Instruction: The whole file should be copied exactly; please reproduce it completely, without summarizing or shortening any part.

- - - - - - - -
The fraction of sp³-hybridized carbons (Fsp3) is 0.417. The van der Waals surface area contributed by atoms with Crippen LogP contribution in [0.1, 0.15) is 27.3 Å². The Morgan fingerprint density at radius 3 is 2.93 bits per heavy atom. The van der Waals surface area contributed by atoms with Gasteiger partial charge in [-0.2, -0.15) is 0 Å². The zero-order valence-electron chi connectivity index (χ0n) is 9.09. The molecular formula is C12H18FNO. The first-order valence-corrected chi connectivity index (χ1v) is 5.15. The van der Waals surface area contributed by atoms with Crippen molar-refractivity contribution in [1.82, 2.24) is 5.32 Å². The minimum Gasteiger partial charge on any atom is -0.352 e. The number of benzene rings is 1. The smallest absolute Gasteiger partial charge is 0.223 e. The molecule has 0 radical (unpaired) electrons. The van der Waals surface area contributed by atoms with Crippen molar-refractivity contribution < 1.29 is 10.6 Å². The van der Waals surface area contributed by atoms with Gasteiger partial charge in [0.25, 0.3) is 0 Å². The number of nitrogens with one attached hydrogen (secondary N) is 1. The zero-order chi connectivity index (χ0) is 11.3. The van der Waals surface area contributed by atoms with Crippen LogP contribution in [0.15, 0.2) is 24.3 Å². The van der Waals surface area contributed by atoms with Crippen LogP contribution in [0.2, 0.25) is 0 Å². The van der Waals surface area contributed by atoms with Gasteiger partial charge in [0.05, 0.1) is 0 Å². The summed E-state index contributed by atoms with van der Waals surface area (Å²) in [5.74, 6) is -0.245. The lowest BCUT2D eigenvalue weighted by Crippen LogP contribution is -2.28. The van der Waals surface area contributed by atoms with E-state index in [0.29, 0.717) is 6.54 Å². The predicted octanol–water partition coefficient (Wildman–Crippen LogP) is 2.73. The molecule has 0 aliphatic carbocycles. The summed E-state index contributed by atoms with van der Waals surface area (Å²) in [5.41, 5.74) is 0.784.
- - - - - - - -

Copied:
The fraction of sp³-hybridized carbons (Fsp3) is 0.417. The van der Waals surface area contributed by atoms with Crippen LogP contribution in [0.1, 0.15) is 27.3 Å². The Morgan fingerprint density at radius 3 is 2.93 bits per heavy atom. The van der Waals surface area contributed by atoms with Gasteiger partial charge in [-0.2, -0.15) is 0 Å². The zero-order valence-electron chi connectivity index (χ0n) is 9.09. The molecular formula is C12H18FNO. The first-order valence-corrected chi connectivity index (χ1v) is 5.15. The van der Waals surface area contributed by atoms with Crippen molar-refractivity contribution in [1.82, 2.24) is 5.32 Å². The minimum Gasteiger partial charge on any atom is -0.352 e. The number of benzene rings is 1. The smallest absolute Gasteiger partial charge is 0.223 e. The molecule has 0 radical (unpaired) electrons. The van der Waals surface area contributed by atoms with Crippen molar-refractivity contribution < 1.29 is 10.6 Å². The van der Waals surface area contributed by atoms with Gasteiger partial charge in [0.25, 0.3) is 0 Å². The number of nitrogens with one attached hydrogen (secondary N) is 1. The zero-order chi connectivity index (χ0) is 11.3. The van der Waals surface area contributed by atoms with Crippen LogP contribution in [0.15, 0.2) is 24.3 Å². The van der Waals surface area contributed by atoms with Crippen LogP contribution in [0.2, 0.25) is 0 Å². The van der Waals surface area contributed by atoms with Gasteiger partial charge in [0.05, 0.1) is 0 Å². The summed E-state index contributed by atoms with van der Waals surface area (Å²) in [5.74, 6) is -0.245. The lowest BCUT2D eigenvalue weighted by Crippen LogP contribution is -2.28. The van der Waals surface area contributed by atoms with E-state index in [0.29, 0.717) is 6.54 Å². The predicted octanol–water partition coefficient (Wildman–Crippen LogP) is 2.73. The molecule has 0 aliphatic carbocycles. The summed E-state index contributed by atoms with van der Waals surface area (Å²) in [5.41, 5.74) is 0.784.